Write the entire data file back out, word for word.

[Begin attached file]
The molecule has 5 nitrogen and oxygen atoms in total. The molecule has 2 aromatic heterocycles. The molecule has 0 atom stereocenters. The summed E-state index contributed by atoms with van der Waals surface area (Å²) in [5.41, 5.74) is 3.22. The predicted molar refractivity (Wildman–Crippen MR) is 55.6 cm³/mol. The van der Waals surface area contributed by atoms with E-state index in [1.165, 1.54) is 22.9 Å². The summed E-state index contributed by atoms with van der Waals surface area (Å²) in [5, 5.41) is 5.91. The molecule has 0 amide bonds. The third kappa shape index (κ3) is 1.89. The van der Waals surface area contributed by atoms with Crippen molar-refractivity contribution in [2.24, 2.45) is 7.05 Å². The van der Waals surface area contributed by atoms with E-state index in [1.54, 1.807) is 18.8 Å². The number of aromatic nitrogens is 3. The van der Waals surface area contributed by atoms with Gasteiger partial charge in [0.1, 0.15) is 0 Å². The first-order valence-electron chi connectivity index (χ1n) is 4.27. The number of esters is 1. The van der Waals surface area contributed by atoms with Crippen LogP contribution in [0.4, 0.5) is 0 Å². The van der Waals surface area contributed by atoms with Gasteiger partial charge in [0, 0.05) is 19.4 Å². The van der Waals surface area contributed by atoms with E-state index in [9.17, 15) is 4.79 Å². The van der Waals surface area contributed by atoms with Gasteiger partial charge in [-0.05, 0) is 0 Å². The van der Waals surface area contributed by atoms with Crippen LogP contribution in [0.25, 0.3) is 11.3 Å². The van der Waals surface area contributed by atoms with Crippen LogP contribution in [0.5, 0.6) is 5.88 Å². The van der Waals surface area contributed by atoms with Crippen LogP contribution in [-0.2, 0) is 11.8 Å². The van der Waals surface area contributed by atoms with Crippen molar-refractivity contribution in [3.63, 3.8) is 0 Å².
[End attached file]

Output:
The molecule has 5 nitrogen and oxygen atoms in total. The molecule has 2 aromatic heterocycles. The molecule has 0 atom stereocenters. The summed E-state index contributed by atoms with van der Waals surface area (Å²) in [5.41, 5.74) is 3.22. The predicted molar refractivity (Wildman–Crippen MR) is 55.6 cm³/mol. The van der Waals surface area contributed by atoms with E-state index in [1.165, 1.54) is 22.9 Å². The summed E-state index contributed by atoms with van der Waals surface area (Å²) in [5, 5.41) is 5.91. The molecule has 0 amide bonds. The third kappa shape index (κ3) is 1.89. The van der Waals surface area contributed by atoms with Crippen molar-refractivity contribution in [2.24, 2.45) is 7.05 Å². The van der Waals surface area contributed by atoms with E-state index in [1.54, 1.807) is 18.8 Å². The number of aromatic nitrogens is 3. The van der Waals surface area contributed by atoms with Gasteiger partial charge in [0.1, 0.15) is 0 Å². The first-order valence-electron chi connectivity index (χ1n) is 4.27. The number of esters is 1. The van der Waals surface area contributed by atoms with Crippen LogP contribution in [0.4, 0.5) is 0 Å². The van der Waals surface area contributed by atoms with Gasteiger partial charge in [0, 0.05) is 19.4 Å². The van der Waals surface area contributed by atoms with E-state index in [9.17, 15) is 4.79 Å². The van der Waals surface area contributed by atoms with Gasteiger partial charge in [-0.05, 0) is 0 Å². The van der Waals surface area contributed by atoms with Crippen LogP contribution in [0.25, 0.3) is 11.3 Å². The van der Waals surface area contributed by atoms with Crippen LogP contribution in [0.5, 0.6) is 5.88 Å². The van der Waals surface area contributed by atoms with Crippen LogP contribution in [-0.2, 0) is 11.8 Å². The van der Waals surface area contributed by atoms with Crippen molar-refractivity contribution in [3.63, 3.8) is 0 Å².